I didn't have much to do on Christmas morning, so I was hired to photograph the Bergmann's. I was really glad I got the opportunity because it gave me some more experience with my studio strobes, and photographing many people. The shoot consisted of some full group shots, as well as 7 individual family shots, and a few head shots.
The Holidays came to a close with a family Ski-trip to Red Lodge, Montana.
This was about half a mile from our Chalet, and I set the camera & tripod on the road about 50 feet away. With a 10 second timer, no wireless shutter release, and deep snow to run through, I was not going to do this more than once.
So I didn't!
The portraits of Yousuf Karsh blew me away today.
I was intrigued by the simplicity of the photos, the expressions he caught from the subjects, the lighting he used, and the fact that it was an 8x10 Large Format camera.
There were lots of photos fighting for my #1, but the winner ended up being Earnest Hemmingway.
What stands out right away, is the lighting.
From what I can tell, Karsh lit Hemmingway mostly from above. With that, one light camera left and slightly behind the subject, and possibly one light camera right slightly behind the subject.
Both of these side lights (if there are two) form a rim of light around Hemmingway, causing him to pop from the black background.
The light above Hemmingway creates a far more dramatic image than a light, lets say, head on, as it emphasizes the large round collar of the sweater, as well as the shadow of the beard.
This, together with the simple, center framing catches my eye right away.
As for Dark Room techniques, all I can make out from this particular image is the way he would've dodge and burnt it.
If you look closely between his shoulders and the background, you'll see a very feathered grey zone (more dominant on Hemmingway's left side).
I could say that this was done by a third or fourth light aiming at the background, but the feathered grey area follows his sweater curves, where a light wouldn't do that.
So, using Dodging and Burning, I feel he would've done nothing more than dodge in Hemmingway, and Burn out the Background.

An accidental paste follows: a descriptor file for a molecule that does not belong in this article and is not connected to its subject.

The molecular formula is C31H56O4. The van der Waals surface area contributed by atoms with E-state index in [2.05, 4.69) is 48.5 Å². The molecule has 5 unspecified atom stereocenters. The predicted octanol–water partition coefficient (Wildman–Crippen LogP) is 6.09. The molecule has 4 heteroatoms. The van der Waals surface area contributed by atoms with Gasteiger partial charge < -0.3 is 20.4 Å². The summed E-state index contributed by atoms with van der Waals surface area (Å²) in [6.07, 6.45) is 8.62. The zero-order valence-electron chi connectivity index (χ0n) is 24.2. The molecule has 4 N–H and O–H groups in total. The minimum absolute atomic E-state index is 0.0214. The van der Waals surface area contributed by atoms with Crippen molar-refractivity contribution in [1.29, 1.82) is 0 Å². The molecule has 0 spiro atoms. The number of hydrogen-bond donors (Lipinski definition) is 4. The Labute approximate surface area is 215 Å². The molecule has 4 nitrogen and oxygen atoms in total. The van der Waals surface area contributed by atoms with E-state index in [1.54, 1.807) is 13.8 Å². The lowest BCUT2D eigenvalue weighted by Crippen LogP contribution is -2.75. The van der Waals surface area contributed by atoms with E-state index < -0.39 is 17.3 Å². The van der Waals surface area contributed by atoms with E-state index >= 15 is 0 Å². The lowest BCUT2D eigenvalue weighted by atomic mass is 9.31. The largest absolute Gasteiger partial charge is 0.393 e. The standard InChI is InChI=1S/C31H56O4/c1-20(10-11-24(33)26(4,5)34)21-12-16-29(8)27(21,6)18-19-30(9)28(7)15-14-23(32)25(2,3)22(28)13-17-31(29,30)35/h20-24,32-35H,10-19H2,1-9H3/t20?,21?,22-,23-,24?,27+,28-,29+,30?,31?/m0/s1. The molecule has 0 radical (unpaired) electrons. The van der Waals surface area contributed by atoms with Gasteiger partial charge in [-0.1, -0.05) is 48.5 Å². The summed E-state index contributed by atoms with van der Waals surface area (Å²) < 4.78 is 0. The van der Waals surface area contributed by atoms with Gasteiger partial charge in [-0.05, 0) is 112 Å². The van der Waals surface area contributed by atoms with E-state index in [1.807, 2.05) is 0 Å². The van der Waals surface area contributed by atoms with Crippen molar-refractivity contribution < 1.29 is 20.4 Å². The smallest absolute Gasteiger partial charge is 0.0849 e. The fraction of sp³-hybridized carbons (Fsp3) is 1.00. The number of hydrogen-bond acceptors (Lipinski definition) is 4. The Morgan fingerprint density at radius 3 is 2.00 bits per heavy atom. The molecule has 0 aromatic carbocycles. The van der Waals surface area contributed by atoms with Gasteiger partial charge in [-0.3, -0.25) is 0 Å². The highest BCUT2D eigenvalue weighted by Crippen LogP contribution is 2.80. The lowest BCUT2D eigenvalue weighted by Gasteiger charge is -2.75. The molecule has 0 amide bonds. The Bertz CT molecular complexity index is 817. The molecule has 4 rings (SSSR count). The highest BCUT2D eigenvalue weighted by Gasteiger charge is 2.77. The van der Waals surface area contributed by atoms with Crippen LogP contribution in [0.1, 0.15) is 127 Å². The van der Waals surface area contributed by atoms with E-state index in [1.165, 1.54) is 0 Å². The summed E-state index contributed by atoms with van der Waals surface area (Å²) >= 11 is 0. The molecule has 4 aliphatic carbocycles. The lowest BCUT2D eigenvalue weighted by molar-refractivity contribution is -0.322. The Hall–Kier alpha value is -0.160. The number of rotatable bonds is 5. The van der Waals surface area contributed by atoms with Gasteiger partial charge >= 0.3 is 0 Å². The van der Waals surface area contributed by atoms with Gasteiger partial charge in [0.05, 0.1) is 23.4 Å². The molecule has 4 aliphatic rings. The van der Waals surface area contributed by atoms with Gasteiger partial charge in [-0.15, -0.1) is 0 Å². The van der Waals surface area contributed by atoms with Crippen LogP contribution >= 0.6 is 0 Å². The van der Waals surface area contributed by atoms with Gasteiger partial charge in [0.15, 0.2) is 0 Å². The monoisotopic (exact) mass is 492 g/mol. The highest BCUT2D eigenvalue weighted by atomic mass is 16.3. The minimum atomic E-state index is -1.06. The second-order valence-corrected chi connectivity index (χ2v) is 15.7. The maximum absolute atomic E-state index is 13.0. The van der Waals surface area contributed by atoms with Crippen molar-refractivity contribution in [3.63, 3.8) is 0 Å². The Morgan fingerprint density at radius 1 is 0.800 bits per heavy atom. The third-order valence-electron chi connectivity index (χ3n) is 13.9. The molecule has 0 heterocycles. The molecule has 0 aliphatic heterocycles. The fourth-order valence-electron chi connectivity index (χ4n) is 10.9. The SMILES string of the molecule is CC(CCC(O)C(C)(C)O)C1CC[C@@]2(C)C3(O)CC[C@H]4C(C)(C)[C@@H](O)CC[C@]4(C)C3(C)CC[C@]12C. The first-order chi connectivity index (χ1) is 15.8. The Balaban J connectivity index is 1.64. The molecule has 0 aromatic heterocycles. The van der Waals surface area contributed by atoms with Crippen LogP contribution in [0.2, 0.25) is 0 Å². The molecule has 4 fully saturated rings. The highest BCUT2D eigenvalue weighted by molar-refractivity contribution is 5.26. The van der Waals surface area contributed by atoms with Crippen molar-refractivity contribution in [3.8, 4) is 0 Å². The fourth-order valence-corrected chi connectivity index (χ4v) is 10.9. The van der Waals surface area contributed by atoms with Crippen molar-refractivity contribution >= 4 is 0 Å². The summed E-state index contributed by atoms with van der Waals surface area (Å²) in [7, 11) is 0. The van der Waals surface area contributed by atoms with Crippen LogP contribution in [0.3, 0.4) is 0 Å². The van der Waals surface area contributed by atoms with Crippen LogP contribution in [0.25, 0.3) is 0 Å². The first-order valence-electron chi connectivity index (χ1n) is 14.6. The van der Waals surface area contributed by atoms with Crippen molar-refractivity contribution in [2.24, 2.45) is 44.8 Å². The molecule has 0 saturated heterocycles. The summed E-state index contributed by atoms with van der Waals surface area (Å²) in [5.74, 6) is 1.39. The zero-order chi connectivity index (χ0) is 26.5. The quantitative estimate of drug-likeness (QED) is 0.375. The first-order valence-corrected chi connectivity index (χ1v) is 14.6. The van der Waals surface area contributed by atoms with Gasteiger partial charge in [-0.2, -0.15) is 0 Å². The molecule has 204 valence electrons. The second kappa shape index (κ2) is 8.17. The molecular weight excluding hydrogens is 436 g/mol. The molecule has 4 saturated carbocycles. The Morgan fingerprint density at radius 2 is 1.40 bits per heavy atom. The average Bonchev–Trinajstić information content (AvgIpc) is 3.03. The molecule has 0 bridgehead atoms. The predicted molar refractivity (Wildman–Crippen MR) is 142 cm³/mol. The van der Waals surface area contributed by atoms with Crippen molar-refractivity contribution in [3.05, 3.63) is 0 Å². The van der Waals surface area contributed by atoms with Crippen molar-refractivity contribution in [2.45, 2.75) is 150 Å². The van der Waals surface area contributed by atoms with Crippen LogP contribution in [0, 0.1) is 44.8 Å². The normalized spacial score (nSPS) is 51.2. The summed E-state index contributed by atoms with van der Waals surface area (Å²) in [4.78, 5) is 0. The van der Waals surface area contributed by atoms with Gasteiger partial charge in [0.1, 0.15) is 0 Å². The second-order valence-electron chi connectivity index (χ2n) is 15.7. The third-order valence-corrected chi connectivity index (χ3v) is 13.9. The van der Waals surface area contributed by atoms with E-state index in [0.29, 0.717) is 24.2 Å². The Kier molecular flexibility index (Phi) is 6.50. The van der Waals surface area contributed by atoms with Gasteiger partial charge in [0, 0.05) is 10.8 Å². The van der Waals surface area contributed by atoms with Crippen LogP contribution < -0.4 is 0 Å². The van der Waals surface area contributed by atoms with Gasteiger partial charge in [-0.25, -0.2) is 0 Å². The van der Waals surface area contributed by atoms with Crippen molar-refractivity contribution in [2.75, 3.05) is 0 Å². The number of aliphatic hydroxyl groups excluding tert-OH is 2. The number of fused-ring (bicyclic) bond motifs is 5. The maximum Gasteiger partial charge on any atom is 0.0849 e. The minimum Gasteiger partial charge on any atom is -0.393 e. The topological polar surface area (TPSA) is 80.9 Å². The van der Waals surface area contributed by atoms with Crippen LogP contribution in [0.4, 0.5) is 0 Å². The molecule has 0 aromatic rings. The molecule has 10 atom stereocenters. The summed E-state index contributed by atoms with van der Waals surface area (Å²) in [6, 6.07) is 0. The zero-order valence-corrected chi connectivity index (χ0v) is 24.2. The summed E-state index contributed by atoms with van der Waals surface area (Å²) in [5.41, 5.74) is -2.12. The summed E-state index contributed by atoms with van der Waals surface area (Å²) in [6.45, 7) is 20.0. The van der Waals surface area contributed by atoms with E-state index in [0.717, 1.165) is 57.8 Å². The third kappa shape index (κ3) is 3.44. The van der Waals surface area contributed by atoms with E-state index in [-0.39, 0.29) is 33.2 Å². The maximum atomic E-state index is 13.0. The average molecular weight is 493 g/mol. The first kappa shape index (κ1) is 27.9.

Lastly, I'm not aware of the contrast coming out of an 8x10 negative, but it looks like he would've added contrast as well.
I've always enjoyed art and design, which has always attracted me to colour. I feel that colour has a lot to do with personality, emotion, and character, and affects us without always realizing it. The colours we do or do not use, is an important decision in every situation, whether it is business/professional work, or personal/playful work, as it plays a large roll in how we feel about it.
For more professional/business oriented work, it's good to include either Black and White shades, or light/dark colours instead of really bright colours. This would depend on the type of business of course... and who your target is. Businesses usually want something catchy, while staying professional and serious about their work, so something too crazy could hint immature work, and drive clients away.
For more playful work, or something directed to a younger crowd, it would probably be good to include bright colours, and maybe lots of them. Kids are fast, busy, and loud, therefore a variety of bright colours suit more.
I find that a variety of bright colours are suited for eccentric people, and either black and white shades, or light and dark colours are suited for calm/quite people.
I find myself in the middle.
I love a lot of busy colours, but at the same time, I really like minimalism with soft colours, or shades. The reason for lots of colour is my outgoing personality, and my drive to be different. The reason for the minimalism and soft colours, is because I take me and my work seriously, and I enjoy creating professional visions.
The colours I shot:
Blue - The blue wall with fencing and shadows gives a very dark and mysterious feeling. When viewing the image, I get the sense of coldness and depth.
Cyan - Hoopers has a very attractive logo, being simple but catchy with the exaggerated "h" and the eye catching Cyan sign. The Cyan is a pretty soft colour, but grabs your eye when walking down the street, because the colour is rare to see. The Cyan in this image gives me the feeling of infinity, and surreality.
Red - Canada Post has done a great job in my opinion, of slapping a catchy design onto all of their mail boxes around the city. It's easy to see the bright red everywhere, and the busy text around the whole thing adds dimension. Even though there are accents of blue in the image, it's the red that pops out and grabs your attention. I don't really think about anything but red when I see the image. I'm pretty sure my heart rate goes up when viewing this image.
Orange - The Clothing Donation Bin pops out a lot with the single bright orange colour, and white text. It's super warm and because it's so bright, it feels busy.
Cyan / Red - The Cyan sky is a soft, clean, soothing background for allowing the important red fire hydrant to pop out at you. The two colours are very different, in the way they make me feel when I look at them. In this scene, the colours both match the way we sort of WOULD feel about the subjects. The soft blue sky is what we always wait for in a nice day. The soft and gentleness gives us hope, and joy. The red Fire Hydrant on the other hand is for use in an emergency, leaving us with a panic and busy feeling. Basically what we'd feel when there's a fire.
Warm / Warm - The sunsetting sky gives us a soft violet, red, and orangellow in this image. I feel like fire when I look at the photo. The colours are very vibrant and hot.